I used to work in a computer store building PCs all day. With every new case there are one or two 8cm case fans included. Most of the systems we built did not need any more cooling than was supplied by the CPU fan as most of our customers generally didn't go in for all this "overclocking malarky".

Looking around the stock room I discovered two large boxes of unused 8cm case fans.

Surfing through case mod sites, the most popular mod you see (besides Lexan windows) is some form of whizzy cooling device, be it fan or waterblock. People go to great lengths to keep their PCs cool.Home

Now... putting these two things together...

What you are looking at is a case made of case fans, Dexian (there's probably a trademark in there somewhere) shelving, nylon cable ties, terminal blocks, nylon motherboard mounts, backplane blanks, screws and wire. Oh, and PC hardware.

The hardware installed at the time the photo was taken:

MSI MS-6540 motherboard,
Intel P4 3GHz Prescott CPU,
512MB DDR400 RAM,
and a crappy 36xCDROM I found lying around.


This was as much an art project as it was a case mod -- I intended it to be indicative of the work I do, the things I see and work with every day, and also put an interesting spin on a common concern in the hardcore PC user community.

Or you could say that is all a load of bollocks and I just thought it would be a cool thing to do.

Perhaps a little from both columns...

Here is the back of the beast.
I thought it might be stupid, even for me, to cover the PSU fan with case fans as well.

Don't knock my wiring either. This whole thing is not the finished product by any stretch of the imagination. You may have noticed it lacks a power switch other than the one at the end of the blue and red cable dangling from the front of the case in the first photo.

There are 70 case fans in total, covering over 95% of the case AND THEY ALL WORK!

Air is drawn into the case by the fans on the top, front, back, and left sides, and is blown out by the fans on the right side and bottom.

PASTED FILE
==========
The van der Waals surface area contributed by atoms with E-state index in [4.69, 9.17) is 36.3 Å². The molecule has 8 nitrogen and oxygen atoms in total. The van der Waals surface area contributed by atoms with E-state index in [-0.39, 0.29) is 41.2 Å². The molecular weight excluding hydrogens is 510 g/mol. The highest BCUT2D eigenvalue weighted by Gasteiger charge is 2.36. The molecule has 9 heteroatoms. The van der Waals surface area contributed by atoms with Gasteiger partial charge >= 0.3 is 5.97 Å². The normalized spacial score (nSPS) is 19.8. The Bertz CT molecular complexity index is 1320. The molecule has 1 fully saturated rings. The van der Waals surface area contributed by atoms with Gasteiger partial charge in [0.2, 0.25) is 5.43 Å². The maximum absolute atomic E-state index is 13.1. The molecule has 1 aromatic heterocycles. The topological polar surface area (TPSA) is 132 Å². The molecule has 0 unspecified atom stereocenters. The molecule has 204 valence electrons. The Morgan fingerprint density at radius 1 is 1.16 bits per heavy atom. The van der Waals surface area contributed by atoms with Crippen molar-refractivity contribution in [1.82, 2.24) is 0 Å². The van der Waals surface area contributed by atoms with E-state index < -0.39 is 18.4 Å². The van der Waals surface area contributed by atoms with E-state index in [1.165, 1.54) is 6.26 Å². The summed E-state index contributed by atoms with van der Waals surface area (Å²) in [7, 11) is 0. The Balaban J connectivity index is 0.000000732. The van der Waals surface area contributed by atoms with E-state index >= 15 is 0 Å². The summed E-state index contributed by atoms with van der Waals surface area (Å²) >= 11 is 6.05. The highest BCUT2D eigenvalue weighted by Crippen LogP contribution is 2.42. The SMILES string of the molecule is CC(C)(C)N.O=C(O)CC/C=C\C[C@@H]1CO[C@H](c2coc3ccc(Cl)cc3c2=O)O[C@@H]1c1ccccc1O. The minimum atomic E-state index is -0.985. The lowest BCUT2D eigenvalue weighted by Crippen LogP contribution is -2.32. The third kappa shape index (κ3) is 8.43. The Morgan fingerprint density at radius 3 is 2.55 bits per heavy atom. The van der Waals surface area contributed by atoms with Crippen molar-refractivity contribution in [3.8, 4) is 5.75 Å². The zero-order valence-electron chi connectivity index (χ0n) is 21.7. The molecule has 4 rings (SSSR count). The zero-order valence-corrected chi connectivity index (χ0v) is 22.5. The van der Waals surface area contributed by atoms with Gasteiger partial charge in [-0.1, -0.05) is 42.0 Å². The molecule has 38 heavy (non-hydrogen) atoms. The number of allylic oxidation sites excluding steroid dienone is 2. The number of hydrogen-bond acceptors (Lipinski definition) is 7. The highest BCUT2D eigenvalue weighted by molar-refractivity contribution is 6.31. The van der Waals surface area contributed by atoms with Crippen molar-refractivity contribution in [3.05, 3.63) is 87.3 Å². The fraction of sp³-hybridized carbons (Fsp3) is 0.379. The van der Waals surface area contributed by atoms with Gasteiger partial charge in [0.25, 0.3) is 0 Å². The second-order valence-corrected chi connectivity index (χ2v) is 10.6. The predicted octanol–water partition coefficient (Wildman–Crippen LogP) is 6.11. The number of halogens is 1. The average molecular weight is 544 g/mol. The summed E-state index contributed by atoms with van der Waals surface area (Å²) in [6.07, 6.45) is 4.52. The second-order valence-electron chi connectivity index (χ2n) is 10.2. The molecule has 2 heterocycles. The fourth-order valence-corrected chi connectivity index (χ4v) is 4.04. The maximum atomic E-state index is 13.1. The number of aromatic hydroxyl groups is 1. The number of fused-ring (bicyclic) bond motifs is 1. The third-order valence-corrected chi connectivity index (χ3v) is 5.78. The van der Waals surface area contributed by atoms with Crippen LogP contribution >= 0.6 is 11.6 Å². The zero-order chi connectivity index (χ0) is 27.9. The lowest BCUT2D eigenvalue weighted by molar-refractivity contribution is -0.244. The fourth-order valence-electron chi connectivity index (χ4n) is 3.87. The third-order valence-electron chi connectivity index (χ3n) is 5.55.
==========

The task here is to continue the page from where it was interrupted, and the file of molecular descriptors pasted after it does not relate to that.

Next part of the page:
I considered making it into a desktop instead of mini-tower form factor (and probably should have). Given the same number of fans with much higher RPM, I'm sure I could have made it hover...

All of the fans are cable-tied together, and each side is attached to the Dexian (there's sure to be a trademark there) frame with nylon motherboard mounts (or standoffs).

This was meant to be an action shot but the digital camera's "shutter speed" was too quick to capture the movement.

Although I was going for the grungy industrial look, my construction and finishing methods do leave a lot to be desired.

However, when you are building a computer case from scratch in your lunch hours and idle periods at work without the correct tools or the benefit of power tools other than a cordless drill, you've got to cut corners somewhere or you'll never finish.

The PSU, CDROM, and motherboard mount sit on brackets fashioned out of bent backplane blanks (try saying that three times fast).


Just to prove the thing actually works here it is running Slax Linux in KDE GUI mode.

The company wouldn't let me keep the hardware without paying for it. Since I had hoped to spend as little money on this venture as possible, I gave it all back but kept the case.

According to the owner of the store the case costs around NZ$140 in fans alone!

Now I suppose you are wondering:
"Does it actually make a difference to the running temperature?"

Answer: Yes and no.

The main difference between the casefancasefancase and any normal case is the system or mainboard temperature. After prolonged use it remains pretty constant at about 23-24 degrees Centigrade.

The CPU temp is not as greatly affected, basically because I am using the standard fan/heatsink supplied with the CPU. If I was to shell out for something with big copper fins on it I'd probably notice a difference.

The case took about three weeks (lunch hours and breaks here and there) to build. It was pretty fun to do, and, given the right tools and time, I may have even completed it.

I intend to keep the exposed wiring and terminal blocks, but tidy up the molex plugs and keep them out of sight. I also need to find some way of hiding the CDROM, tidying up the I/O ports at the front, and throw in a couple of LEDs or Cold Cathodes for some interesting night shots.

A handle or two would be nice, also. The thing weighs a ton and is about as easily moved as a freshly-dead hippopotamus.

It's a little noisy, too.

Since posting it on a couple of case mod sites, such as Case Mod God and others, I've been slashdotted and even had the case featured in Future Publishing's PC Extreme magazine.

Home The case is still largely intact but shelved until I can get my hands on some half-decent hardware and have a bunch of time up my sleeve.